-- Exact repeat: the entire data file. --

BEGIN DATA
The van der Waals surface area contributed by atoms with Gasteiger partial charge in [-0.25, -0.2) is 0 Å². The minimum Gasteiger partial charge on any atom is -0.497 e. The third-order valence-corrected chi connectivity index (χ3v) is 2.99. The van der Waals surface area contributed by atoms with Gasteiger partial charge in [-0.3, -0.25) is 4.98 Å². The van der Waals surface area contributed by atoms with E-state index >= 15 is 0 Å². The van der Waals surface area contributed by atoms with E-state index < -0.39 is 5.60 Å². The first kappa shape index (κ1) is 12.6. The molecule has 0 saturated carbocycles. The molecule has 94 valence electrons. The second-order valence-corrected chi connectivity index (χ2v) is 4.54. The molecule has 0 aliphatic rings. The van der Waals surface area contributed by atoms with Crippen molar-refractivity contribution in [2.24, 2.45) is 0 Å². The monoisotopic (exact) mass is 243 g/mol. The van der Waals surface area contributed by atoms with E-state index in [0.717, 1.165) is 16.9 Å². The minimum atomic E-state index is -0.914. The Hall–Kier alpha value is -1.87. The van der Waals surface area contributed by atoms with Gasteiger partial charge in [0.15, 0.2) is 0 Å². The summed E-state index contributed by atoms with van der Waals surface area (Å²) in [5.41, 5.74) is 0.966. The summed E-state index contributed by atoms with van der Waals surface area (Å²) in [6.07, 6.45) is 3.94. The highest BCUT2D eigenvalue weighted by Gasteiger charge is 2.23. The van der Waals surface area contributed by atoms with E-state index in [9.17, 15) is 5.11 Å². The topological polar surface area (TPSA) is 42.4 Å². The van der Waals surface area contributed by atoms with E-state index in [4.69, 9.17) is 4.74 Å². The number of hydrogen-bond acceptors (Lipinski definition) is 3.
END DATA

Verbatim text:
The van der Waals surface area contributed by atoms with Gasteiger partial charge in [-0.25, -0.2) is 0 Å². The minimum Gasteiger partial charge on any atom is -0.497 e. The third-order valence-corrected chi connectivity index (χ3v) is 2.99. The van der Waals surface area contributed by atoms with Gasteiger partial charge in [-0.3, -0.25) is 4.98 Å². The van der Waals surface area contributed by atoms with E-state index >= 15 is 0 Å². The van der Waals surface area contributed by atoms with E-state index < -0.39 is 5.60 Å². The first kappa shape index (κ1) is 12.6. The molecule has 0 saturated carbocycles. The molecule has 94 valence electrons. The second-order valence-corrected chi connectivity index (χ2v) is 4.54. The molecule has 0 aliphatic rings. The van der Waals surface area contributed by atoms with Crippen molar-refractivity contribution in [2.24, 2.45) is 0 Å². The monoisotopic (exact) mass is 243 g/mol. The van der Waals surface area contributed by atoms with E-state index in [0.717, 1.165) is 16.9 Å². The minimum atomic E-state index is -0.914. The Hall–Kier alpha value is -1.87. The van der Waals surface area contributed by atoms with Gasteiger partial charge in [0.15, 0.2) is 0 Å². The summed E-state index contributed by atoms with van der Waals surface area (Å²) in [5.41, 5.74) is 0.966. The summed E-state index contributed by atoms with van der Waals surface area (Å²) in [6.07, 6.45) is 3.94. The highest BCUT2D eigenvalue weighted by Gasteiger charge is 2.23. The van der Waals surface area contributed by atoms with E-state index in [9.17, 15) is 5.11 Å². The topological polar surface area (TPSA) is 42.4 Å². The van der Waals surface area contributed by atoms with E-state index in [4.69, 9.17) is 4.74 Å². The number of hydrogen-bond acceptors (Lipinski definition) is 3.